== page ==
Clearly, all older people have a story to tell. Some suggest that it may be an old archetypal urge. In our present day culture, memoir writing has become a popular form of expression, a piece of the family or clan’s history, important for family and others to hear. Anne adds, “When you get right down to it, our story is all we have. Joseph Campbell talked about this a lot. You live your myth and in story telling you find who you are. The growth of the field of psychology, the act of going to someone and talking about your life, is a form of story telling. I come to you and tell you my story. You reflect back to me and we do something with that. But I think it’s gone more mainstream. You don’t have to go into counseling to share your stories.”

She continues, emphasizing that the other side of story telling is listening. “In our society, we know much less about listening than story telling. Really deep listening is a skill that has to be developed in order to hear what is being said rather than putting your own interpretation on it. When we gather to intentionally quest and examine our stories, a by-product is that we also learn to listen.”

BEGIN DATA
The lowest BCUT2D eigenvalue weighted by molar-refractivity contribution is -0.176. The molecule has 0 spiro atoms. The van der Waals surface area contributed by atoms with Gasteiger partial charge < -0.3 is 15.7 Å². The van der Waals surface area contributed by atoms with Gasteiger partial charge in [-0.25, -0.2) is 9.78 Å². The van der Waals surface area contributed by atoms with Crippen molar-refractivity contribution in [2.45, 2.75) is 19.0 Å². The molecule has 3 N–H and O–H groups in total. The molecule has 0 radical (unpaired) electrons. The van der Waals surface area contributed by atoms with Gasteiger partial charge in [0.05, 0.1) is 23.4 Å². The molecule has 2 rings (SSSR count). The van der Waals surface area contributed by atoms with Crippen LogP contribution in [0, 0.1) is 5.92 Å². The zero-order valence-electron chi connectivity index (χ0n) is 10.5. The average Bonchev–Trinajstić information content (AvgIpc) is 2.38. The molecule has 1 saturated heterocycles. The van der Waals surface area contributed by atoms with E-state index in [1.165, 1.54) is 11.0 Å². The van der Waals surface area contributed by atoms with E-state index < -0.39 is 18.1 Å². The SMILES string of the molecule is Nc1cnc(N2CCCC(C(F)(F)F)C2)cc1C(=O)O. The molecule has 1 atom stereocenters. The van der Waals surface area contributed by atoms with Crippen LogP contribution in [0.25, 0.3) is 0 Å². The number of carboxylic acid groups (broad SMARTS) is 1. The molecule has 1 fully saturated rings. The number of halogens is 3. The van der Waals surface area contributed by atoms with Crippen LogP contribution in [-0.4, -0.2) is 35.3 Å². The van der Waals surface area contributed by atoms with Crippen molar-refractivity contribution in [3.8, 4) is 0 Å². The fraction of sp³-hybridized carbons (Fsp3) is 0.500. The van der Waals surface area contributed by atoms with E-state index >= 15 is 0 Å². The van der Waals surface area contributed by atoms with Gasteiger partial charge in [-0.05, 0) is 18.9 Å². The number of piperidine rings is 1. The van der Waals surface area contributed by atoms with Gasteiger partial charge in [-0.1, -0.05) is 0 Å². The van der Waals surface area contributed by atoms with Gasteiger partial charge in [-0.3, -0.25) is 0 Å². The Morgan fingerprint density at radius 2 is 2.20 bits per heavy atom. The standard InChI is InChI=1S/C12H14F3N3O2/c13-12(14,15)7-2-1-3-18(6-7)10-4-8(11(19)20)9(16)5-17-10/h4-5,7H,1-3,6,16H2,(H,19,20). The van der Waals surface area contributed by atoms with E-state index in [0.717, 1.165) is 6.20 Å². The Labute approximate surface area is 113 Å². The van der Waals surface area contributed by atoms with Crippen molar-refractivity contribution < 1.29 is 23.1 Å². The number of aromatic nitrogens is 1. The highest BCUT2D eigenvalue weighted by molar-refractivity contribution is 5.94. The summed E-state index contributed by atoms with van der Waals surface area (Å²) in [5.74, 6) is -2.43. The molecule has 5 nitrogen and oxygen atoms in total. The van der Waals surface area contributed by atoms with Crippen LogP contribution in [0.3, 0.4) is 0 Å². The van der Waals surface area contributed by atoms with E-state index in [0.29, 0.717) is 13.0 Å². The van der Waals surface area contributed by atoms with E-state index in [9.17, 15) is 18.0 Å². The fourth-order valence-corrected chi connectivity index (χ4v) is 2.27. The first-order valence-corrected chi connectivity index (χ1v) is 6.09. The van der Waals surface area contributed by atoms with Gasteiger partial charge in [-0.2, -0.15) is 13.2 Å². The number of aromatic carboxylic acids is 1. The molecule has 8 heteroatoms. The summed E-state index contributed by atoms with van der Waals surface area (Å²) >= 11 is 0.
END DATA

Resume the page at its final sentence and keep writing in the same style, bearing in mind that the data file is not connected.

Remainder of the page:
Anne explains that telling your story to a group is part of understanding that community is a big part of a traditional rite of passage. Whether the ceremony of a quest is for elders or youth, it is ultimately for the individual to return with gifts or knowledge that will nurture or heal the group. She also has helped to fashion individual quests for people who have done a traditional rite of passage and want to go out alone the following year, but significant people from their lives are always included in the process. That might simply mean a send off or return ceremony to listen to the story.